Hanna: CDA, adoption board working to clear application backlog
MINISTER of Youth Lisa Hanna says the Child Adoption Board (CAB) and the Child Development Agency (CDA) are working assiduously to clear a backlog of adoption applications.
"There are 311 cases of adoption that have been approved and have been placed on a waiting list until an available child is matched with them," she said at a press briefing Wednesday at the ministry's Trafalgar Road offices in Kingston.
"In 2012, the CDA gave preference to persons who have been on the list longest. Last year 10 cases we approved and the children were successfully matched with families on the waiting list," Hanna added.
Director of the CDA, Rosalee Gage Grey, said that the process is slowed by the consideration given to the rights of the biological parents of a child is put up for adoption.
"We have to ensure that we take the necessary steps to inform the biological parents of the child of the process as well as provide them with counselling, before they begin the paperwork. We advise parents to do what is best for the child, whether it be adoption or even considering foster care adoption," Grey said.
She added that placing a child in foster care does not mean that the child will be put up for adoption.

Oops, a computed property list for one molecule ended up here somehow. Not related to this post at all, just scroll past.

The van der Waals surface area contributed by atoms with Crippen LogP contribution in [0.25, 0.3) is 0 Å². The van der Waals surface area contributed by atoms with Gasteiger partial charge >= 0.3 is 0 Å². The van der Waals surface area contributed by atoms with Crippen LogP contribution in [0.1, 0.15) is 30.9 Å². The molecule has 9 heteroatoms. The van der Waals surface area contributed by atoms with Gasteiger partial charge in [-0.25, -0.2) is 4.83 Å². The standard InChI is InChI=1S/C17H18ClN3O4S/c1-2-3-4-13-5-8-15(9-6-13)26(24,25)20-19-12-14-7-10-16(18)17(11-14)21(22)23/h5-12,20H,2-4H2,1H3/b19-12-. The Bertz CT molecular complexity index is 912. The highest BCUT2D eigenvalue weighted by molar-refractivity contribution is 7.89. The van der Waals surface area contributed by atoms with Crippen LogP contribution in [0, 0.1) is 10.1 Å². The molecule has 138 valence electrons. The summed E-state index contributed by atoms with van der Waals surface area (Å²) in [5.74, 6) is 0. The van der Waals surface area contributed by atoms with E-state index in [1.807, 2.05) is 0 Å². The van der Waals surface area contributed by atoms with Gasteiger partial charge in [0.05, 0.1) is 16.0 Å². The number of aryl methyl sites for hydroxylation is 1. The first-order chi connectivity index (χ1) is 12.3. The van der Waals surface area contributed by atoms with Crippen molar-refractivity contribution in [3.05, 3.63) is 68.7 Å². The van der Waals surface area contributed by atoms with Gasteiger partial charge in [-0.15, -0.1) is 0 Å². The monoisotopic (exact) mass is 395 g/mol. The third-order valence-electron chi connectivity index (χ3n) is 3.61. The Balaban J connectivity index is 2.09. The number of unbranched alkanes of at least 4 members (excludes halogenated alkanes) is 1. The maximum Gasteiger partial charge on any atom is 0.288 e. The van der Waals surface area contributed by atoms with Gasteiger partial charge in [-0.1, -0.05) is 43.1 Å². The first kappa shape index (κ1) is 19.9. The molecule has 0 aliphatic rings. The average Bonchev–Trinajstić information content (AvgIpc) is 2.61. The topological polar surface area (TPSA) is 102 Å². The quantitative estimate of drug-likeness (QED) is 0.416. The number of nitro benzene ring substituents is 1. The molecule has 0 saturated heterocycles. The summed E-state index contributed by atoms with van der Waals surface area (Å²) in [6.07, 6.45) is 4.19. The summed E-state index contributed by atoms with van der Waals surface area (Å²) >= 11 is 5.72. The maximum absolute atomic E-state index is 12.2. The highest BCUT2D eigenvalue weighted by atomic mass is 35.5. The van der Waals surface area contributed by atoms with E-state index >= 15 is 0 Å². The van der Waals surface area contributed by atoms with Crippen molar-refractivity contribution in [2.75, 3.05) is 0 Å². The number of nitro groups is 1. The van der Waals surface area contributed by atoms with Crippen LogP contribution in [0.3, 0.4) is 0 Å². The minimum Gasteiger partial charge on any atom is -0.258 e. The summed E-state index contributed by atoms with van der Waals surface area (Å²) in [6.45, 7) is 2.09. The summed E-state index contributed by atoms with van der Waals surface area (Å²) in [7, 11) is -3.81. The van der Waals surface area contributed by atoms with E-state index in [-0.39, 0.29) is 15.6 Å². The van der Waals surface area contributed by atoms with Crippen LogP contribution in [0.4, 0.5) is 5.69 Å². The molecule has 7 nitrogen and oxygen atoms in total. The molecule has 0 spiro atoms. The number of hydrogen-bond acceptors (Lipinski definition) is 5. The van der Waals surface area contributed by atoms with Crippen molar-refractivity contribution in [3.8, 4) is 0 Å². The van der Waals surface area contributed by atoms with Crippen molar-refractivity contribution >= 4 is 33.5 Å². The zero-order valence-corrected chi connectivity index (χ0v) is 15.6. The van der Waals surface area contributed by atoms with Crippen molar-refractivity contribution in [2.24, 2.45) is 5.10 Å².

"Once a child has been given up for adoption and has been matched, the biological parents have no legal rights to the child. Adoption should never be confused with placing a child in foster care. There are cases where parents have come to us asking for their child to be placed in home or with a family that can take care of the child until they are able to do so themselves," said Grey.
Patricia Richardson Sutherland, member of CAB, said while the intention of adoptive parents are usually good, due diligence has to be carried out to protect the rights of the affected children.
"We have a real good problem in Jamaica, we have families and family members who want to adopt their own relatives. I know of a case where a couple that had children of their own illegally adopted seven children, one a Jamaican boy. They raised their adopted children to work on their farm. They provided the basic needs for the children, and when the Jamaican child graduated from university they handed him a bill for all his expenses he had accumulated," Sutherland said.
— Karim Smith and Kimberley Hibbert